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Experimental Magnetic Pulses May Help Heal A Brain After Stroke

Filed by KOSU News in Health.
December 15, 2011

A little brain stimulation seems to speed up recovery from a stroke.

This isn’t the sort of brain stimulation you get from conversation. It’s done using an electromagnetic coil placed against the scalp.

Researchers think the treatment encourages brain cells to form new connections, allowing the brain to rewire itself to compensate for damage caused by a stroke.

The latest evidence that stimulation works comes from Italy, where researchers treated patients with a condition called hemispatial neglect. It’s a common problem in stroke patients that leaves them unable to see or recognize anything on one side of their body, even though their eyes work just fine.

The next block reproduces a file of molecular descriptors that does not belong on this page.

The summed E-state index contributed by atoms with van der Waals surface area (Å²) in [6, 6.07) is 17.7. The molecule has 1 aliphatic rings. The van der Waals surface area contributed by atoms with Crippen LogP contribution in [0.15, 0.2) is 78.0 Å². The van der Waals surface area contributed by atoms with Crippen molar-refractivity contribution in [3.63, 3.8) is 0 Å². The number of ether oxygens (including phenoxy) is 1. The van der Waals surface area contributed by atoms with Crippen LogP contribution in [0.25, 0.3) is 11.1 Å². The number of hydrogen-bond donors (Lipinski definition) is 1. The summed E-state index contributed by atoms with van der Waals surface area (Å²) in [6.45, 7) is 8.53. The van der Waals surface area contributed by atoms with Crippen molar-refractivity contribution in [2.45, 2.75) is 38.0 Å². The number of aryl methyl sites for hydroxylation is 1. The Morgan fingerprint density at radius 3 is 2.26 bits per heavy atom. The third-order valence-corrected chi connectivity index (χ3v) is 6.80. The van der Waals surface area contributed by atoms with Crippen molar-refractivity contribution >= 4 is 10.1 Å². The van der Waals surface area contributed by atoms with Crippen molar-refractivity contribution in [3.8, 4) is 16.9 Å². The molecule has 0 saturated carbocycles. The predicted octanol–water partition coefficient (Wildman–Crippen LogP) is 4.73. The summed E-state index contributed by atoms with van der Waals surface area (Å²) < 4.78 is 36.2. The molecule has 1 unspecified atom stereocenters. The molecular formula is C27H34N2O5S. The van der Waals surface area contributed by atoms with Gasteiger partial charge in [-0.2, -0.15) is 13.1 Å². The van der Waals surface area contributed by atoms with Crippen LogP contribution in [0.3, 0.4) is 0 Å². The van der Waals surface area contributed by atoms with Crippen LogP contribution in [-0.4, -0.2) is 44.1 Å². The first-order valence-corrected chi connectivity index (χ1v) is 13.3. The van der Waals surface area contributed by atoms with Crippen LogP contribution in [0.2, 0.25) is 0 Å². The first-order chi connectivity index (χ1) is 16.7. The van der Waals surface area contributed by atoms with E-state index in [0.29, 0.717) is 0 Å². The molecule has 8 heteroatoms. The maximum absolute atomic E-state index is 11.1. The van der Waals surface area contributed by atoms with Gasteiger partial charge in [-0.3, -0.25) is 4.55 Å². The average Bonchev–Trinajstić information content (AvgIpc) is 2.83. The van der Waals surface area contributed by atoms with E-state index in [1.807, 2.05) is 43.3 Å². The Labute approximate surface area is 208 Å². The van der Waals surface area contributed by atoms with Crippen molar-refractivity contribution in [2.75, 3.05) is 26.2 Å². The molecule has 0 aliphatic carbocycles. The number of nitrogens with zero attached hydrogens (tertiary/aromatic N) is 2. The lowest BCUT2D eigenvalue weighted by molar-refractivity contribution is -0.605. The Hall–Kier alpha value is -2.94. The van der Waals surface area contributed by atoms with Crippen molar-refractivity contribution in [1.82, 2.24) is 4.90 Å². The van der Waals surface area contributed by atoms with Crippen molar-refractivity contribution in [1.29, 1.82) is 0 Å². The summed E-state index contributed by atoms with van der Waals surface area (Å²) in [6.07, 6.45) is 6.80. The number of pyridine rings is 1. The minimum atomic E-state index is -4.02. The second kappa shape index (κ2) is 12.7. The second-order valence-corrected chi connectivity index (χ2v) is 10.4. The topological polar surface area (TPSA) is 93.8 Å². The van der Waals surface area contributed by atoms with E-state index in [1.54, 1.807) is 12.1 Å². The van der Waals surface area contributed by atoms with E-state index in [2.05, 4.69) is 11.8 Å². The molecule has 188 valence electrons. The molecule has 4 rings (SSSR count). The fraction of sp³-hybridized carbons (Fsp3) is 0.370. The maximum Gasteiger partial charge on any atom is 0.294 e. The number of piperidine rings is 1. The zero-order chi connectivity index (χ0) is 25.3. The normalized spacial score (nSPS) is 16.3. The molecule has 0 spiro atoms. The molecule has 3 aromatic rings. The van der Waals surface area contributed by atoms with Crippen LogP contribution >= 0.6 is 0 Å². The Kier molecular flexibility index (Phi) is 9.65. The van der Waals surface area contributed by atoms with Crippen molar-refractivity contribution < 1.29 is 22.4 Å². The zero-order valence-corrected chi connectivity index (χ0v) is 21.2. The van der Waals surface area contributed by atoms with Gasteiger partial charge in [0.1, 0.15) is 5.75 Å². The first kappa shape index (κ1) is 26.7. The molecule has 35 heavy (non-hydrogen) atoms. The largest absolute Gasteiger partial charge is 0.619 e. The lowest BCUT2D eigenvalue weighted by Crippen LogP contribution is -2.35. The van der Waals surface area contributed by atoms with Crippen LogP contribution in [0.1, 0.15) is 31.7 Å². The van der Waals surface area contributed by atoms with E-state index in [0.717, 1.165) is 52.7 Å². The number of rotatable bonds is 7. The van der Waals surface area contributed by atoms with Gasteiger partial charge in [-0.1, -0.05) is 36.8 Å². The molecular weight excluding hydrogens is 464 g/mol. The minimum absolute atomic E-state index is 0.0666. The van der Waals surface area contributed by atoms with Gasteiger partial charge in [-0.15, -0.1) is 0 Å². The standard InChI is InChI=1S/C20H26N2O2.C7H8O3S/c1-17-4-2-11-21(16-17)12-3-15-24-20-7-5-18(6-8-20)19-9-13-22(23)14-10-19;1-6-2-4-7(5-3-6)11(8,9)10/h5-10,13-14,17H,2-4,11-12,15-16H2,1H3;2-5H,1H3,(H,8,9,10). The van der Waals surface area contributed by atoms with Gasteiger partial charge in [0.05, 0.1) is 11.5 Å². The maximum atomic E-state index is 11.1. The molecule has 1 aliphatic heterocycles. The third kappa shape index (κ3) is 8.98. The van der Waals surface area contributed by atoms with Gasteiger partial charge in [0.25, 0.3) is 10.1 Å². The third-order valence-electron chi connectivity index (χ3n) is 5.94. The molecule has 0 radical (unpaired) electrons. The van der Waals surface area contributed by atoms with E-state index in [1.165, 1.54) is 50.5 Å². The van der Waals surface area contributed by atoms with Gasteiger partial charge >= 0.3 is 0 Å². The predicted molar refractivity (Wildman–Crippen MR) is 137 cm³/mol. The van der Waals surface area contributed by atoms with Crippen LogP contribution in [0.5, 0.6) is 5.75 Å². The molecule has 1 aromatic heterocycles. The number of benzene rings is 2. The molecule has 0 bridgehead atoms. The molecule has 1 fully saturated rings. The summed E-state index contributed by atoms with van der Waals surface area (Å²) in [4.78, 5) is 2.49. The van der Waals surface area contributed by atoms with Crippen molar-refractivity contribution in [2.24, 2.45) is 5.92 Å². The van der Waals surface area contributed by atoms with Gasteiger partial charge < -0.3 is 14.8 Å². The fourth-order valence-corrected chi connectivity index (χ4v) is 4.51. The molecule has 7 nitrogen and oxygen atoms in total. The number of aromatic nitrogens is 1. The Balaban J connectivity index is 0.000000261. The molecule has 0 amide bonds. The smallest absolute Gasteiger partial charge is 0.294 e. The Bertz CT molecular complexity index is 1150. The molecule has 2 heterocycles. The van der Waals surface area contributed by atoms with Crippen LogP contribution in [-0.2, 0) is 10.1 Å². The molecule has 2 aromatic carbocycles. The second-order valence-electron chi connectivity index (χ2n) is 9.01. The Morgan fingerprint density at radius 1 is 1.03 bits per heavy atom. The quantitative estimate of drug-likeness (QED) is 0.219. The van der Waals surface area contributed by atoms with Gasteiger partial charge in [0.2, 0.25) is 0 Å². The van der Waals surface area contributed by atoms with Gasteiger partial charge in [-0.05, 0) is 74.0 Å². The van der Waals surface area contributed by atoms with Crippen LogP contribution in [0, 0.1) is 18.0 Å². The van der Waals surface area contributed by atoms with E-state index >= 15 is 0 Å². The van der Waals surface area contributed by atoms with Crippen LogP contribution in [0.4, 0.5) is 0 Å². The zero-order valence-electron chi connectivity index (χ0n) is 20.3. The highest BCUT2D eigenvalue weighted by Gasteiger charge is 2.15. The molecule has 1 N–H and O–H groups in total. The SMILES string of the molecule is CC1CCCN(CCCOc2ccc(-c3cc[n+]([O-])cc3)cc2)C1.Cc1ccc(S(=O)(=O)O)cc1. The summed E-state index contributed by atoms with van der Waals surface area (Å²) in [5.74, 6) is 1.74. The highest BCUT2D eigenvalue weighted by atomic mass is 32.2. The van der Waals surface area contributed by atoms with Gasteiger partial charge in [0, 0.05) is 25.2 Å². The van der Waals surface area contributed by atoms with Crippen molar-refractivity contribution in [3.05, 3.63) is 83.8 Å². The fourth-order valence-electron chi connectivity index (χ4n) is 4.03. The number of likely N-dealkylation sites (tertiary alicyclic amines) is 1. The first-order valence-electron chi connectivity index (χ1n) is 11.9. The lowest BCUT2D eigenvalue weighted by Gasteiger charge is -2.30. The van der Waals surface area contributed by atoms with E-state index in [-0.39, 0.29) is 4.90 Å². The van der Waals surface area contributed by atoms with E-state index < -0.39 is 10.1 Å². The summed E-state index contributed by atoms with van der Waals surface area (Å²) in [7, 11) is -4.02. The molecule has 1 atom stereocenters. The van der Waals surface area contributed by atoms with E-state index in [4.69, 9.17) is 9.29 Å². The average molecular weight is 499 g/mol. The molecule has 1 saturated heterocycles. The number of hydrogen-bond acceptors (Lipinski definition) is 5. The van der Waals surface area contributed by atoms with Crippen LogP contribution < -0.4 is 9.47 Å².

Scientists suspect the problem occurs when a stroke causes damage that upsets the normal balance between the two sides of the brain. A stroke in the right side of the brain, for example, often seems to cause the healthy left side of the brain to become overactive and overload circuits involved in perception.

A team from the Santa Lucia Foundation in Rome thought electromagnetic stimulation might help restore normal levels of activity in the affected side of the brain. So they did a study of 20 stroke patients with hemispatial neglect.

Some got 10 sessions of magnetic stimulation. The rest got a sham treatment.

After two weeks, the ones who got stimulation improved 22 percent on tests of perception on the affected side, the team reported in the journal Neurology. There was no change among those who got the sham treatment.

The study is “an important step forward,” says Randolph Marshall, a stroke specialist at Columbia University Medical Center. “This work fits with other work suggesting that magnetic stimulation can enhance neuroplasticity.”

Previous studies have found that brain stimulation can help stroke patients recover motor skills, muscle strength and the ability to swallow. Even so, magnetic stimulation remains largely experimental and isn’t yet a typical treatment for stroke patients. [Copyright 2011 National Public Radio]

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